Angels or Whores


Prostitutes in the Mining Camps
by Ken Adams

Whether one agrees or disagrees with the "oldest profession" being in the Western mining camps, it was only inevitable that this type of activity would find a place in their history. After all, the Western mining camps being mostly male societies encouraged ladies of easy virtue to ply their trade among the lonely males. In the early history of the Western mining camps, it was not unusual for males to out number females 50 to 1 (90 to 100 men for every 2 women [Seagraves x]. The majority of people who ventured West were single men seeking adventure and fortune. Whore houses became popular in order for the males to satisfy their "natural needs" [Christiani 6]. Most of these men were uneducated and illiterate, so their free time was involved in worldly pursuits rather than academic or spiritual pursuits. Men had four recreational pursuits in the mining camps drinking, gambling, fighting and prostitutes. It was a place where other than working/hunting for survival; manhood was measured by how much whiskey they could drink, their skills at cards and other games of chance, how fast they could draw their weapons, how tough and strong they were, and their abilities to woe and impress the women. Since women of virtue were highly respected and defended but unavailable, that left their abilities to impress to the women of easy virtue, the prostitutes [Seagraves x].

Then as now, there were different types of prostitutes in American society. Most of those who came West to ply their trade were of the lower types. They were the "house girls, barroom girls and the street girls" of the Eastern Cities. Most of them came West for the same reason the men did, adventure and fortune. Through prostitution the double standard of sexuality was preserved, as it presented polarized images of women as either whore or angel. Prostitution also reinforced the gender roles by exemplifying the ideal patriarchal society in which women existed to serve males. The association of prostitution with bad health and sexual indulgences served as a threat to young women to follow the "Cult of True Womanhood". Economically it provided a source of income for low class women and other low class procurers (doctors, liquor sellers and police who would otherwise not have clientele [Christiani 6].

Prostitutes quickly became recognized as two different types in the mining camps, good ones and bad ones. Generally the good ones were called prostitutes with hearts of gold [Seagraves 110]. The bad ones of course were called whores. What seemed to make the difference between the two was where the value of gold was held. If gold appealed to her head in the way of financial gain only she was generally considered to be a whore. Using her body for no other reason than to acquire her fortune. If however gold appealed not only to her head but her heart as well, she could earn the reputation of a prostitute with a heart of gold. Generally, this title was reserved to those who not only worked hard to acquire their fortune, but to those who took an active, usually behind the scenes role in the community where they did their business.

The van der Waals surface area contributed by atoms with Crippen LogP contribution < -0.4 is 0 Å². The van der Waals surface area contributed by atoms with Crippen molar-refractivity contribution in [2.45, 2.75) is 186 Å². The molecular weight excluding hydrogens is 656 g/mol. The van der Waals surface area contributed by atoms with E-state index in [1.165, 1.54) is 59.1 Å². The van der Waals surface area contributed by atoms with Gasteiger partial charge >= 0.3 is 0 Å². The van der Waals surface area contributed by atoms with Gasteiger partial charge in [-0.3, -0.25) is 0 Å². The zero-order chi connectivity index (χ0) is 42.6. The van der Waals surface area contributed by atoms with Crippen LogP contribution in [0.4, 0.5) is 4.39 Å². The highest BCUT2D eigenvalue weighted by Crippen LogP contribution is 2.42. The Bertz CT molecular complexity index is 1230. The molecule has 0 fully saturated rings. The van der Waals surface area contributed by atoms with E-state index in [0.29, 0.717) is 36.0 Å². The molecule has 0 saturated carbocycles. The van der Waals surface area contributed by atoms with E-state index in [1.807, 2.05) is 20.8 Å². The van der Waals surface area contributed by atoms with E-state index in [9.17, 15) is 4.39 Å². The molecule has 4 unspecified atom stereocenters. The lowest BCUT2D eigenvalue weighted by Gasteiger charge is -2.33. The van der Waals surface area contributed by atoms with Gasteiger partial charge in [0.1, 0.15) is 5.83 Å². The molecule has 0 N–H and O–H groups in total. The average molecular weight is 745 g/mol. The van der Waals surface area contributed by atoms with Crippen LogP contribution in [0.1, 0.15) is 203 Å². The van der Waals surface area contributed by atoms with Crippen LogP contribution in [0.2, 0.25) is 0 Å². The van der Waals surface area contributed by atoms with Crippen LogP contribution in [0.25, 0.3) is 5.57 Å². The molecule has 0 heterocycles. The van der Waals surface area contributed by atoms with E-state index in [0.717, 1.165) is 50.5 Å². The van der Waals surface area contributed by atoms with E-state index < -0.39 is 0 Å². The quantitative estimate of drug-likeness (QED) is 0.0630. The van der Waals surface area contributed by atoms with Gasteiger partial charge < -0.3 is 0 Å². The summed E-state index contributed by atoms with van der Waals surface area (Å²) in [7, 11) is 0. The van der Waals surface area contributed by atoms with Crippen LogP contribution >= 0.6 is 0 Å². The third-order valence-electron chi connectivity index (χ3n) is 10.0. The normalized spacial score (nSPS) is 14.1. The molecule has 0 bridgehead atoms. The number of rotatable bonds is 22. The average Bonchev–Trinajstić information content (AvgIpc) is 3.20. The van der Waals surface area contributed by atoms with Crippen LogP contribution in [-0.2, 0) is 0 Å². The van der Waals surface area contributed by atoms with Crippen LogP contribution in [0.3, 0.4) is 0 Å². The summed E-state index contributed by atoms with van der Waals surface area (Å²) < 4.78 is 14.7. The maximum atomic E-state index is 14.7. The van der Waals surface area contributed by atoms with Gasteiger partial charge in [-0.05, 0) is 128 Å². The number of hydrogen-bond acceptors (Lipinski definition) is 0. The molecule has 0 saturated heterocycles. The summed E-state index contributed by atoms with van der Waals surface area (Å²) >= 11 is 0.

What would it take for a common prostitute to earn this title of honor. Anne Seagraves in her book Soiled Doves: Prostitution in the Early West states some examples of prostitutes who rose above their "profession" to earn the respect and admiration of those in their communities. Some examples can be found in the likes of Mary Welch of Helena, Montana and Maggie Hall of Murray, Idaho. Their story is the purpose of this paper. For they are true examples of these "prostitutes with the hearts of gold". This much is clear. Even if your "profession" is viewed by your community as a shameful sin, what really counts in the end is what you did for the benefit of the community not necessarily who you are in the community.

Both of these women have a common beginning. Both were born in Ireland, Mary Welch in 1844 and Maggie Hall in 1853. They both left Ireland to find their fortune and make a new life for themselves in the United States. When they arrived they had little money, big ambition, a hearty Irish brogue, a sharp wit and warm natural charm. These characteristics would prove to be the driving factors that enabled them become successful entrepreneurs in the profession where both would ultimately end up. Both also would face an untimely death brought about by the profession that they chose.

Mary Welch changed her name when she immigrated to the United States in 1858 to the more stylish name Josephine Airey. New York and the menial job she found sooner tired her and she moved to Chicago. There she became a member of the demimonde ( a woman who lost her reputation due to her behavior and joins the sisterhood of prostitution). At the age of 23 in 1867, Josephine boarded a train for Helena, Montana. She brought three things with her from Chicago - money, experience and her Irish charm. These she garnered into her first successful business a hurdy-gurdy house.

After outwitting a notorious lender, she expanded her business adding to her wealth. A fire in 1874 helped to buy property from those who could not afford to rebuild. This move made her the largest land owner on Wood Street.

In 1878 she married James T. Hensley. They built a large stone fire proof dance hall and "The Red Light Saloon". This venture enabled her to rent her properties to other businesses and she became an influential landlord in Helena. Her wealth and influence enabled her to generously donate to community charities and important political candidates. She also took the name of "Chicago Joe" Hensley.

The city of Helena attempted to shut down the dance hall and hurdy gurdy house declaring prostitution and hurdy gurdy houses immoral. "Chicago Joe" challenged the city law because of a technicality. The law talked about mechanical machines as a hurdy gurdy, but her music was provided by a three piece band. The courts threw the case out and the doors to her saloon remained open.

The changing of the times meant a change in business for "Chicago Joe". She and her husband "Black Hawk" Hensley built a new establishment called the Coliseum. It was a great success because of the quality of the "ladies" who worked there and the lavish furnishings. This lead to her and her husband making a handsome profit on their investment. She had thought of everything to accommodate her clientele. Her lifestyle, clothes and lavish parties were the talk of Helena.